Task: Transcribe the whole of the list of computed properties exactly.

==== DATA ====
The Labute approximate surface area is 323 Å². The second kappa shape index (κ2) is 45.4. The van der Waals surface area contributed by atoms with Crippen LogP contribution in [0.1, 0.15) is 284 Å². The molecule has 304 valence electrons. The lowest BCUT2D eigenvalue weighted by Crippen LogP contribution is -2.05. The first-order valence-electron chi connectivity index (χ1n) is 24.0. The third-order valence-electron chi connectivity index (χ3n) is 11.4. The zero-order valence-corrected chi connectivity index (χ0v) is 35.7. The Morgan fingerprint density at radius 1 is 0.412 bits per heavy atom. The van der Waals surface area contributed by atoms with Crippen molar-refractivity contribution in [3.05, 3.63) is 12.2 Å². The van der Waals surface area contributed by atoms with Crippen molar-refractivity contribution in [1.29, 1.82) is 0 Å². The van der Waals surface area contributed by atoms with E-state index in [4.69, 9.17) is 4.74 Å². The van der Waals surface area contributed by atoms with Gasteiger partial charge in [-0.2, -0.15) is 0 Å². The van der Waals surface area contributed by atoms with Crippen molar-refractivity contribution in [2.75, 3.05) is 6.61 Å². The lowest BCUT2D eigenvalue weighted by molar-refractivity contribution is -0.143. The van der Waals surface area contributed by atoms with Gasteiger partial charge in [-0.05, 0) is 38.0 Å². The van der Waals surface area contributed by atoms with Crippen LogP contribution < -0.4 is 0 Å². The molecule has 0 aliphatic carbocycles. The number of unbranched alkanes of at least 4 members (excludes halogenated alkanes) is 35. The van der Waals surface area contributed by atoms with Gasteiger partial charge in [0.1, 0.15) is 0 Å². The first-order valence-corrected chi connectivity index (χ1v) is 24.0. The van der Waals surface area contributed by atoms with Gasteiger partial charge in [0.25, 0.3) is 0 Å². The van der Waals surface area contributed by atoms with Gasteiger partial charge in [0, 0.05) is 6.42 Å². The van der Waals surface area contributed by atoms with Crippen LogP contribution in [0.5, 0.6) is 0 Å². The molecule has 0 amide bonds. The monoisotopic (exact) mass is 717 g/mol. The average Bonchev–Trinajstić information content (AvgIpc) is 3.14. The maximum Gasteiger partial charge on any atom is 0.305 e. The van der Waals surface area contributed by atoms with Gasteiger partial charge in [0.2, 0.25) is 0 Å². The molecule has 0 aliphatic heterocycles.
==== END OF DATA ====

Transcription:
The Labute approximate surface area is 323 Å². The second kappa shape index (κ2) is 45.4. The van der Waals surface area contributed by atoms with Crippen LogP contribution in [0.1, 0.15) is 284 Å². The molecule has 304 valence electrons. The lowest BCUT2D eigenvalue weighted by Crippen LogP contribution is -2.05. The first-order valence-electron chi connectivity index (χ1n) is 24.0. The third-order valence-electron chi connectivity index (χ3n) is 11.4. The zero-order valence-corrected chi connectivity index (χ0v) is 35.7. The Morgan fingerprint density at radius 1 is 0.412 bits per heavy atom. The van der Waals surface area contributed by atoms with Crippen molar-refractivity contribution in [3.05, 3.63) is 12.2 Å². The van der Waals surface area contributed by atoms with Crippen molar-refractivity contribution in [1.29, 1.82) is 0 Å². The van der Waals surface area contributed by atoms with E-state index in [4.69, 9.17) is 4.74 Å². The van der Waals surface area contributed by atoms with Gasteiger partial charge in [-0.2, -0.15) is 0 Å². The van der Waals surface area contributed by atoms with Crippen molar-refractivity contribution in [2.75, 3.05) is 6.61 Å². The lowest BCUT2D eigenvalue weighted by molar-refractivity contribution is -0.143. The van der Waals surface area contributed by atoms with Gasteiger partial charge in [-0.05, 0) is 38.0 Å². The van der Waals surface area contributed by atoms with Crippen LogP contribution < -0.4 is 0 Å². The molecule has 0 aliphatic carbocycles. The number of unbranched alkanes of at least 4 members (excludes halogenated alkanes) is 35. The van der Waals surface area contributed by atoms with Gasteiger partial charge in [0.1, 0.15) is 0 Å². The first-order valence-corrected chi connectivity index (χ1v) is 24.0. The van der Waals surface area contributed by atoms with Gasteiger partial charge in [0.25, 0.3) is 0 Å². The van der Waals surface area contributed by atoms with Gasteiger partial charge in [0, 0.05) is 6.42 Å². The van der Waals surface area contributed by atoms with Crippen LogP contribution in [0.5, 0.6) is 0 Å². The molecule has 0 amide bonds. The monoisotopic (exact) mass is 717 g/mol. The average Bonchev–Trinajstić information content (AvgIpc) is 3.14. The maximum Gasteiger partial charge on any atom is 0.305 e. The van der Waals surface area contributed by atoms with Gasteiger partial charge in [0.2, 0.25) is 0 Å². The molecule has 0 aliphatic heterocycles.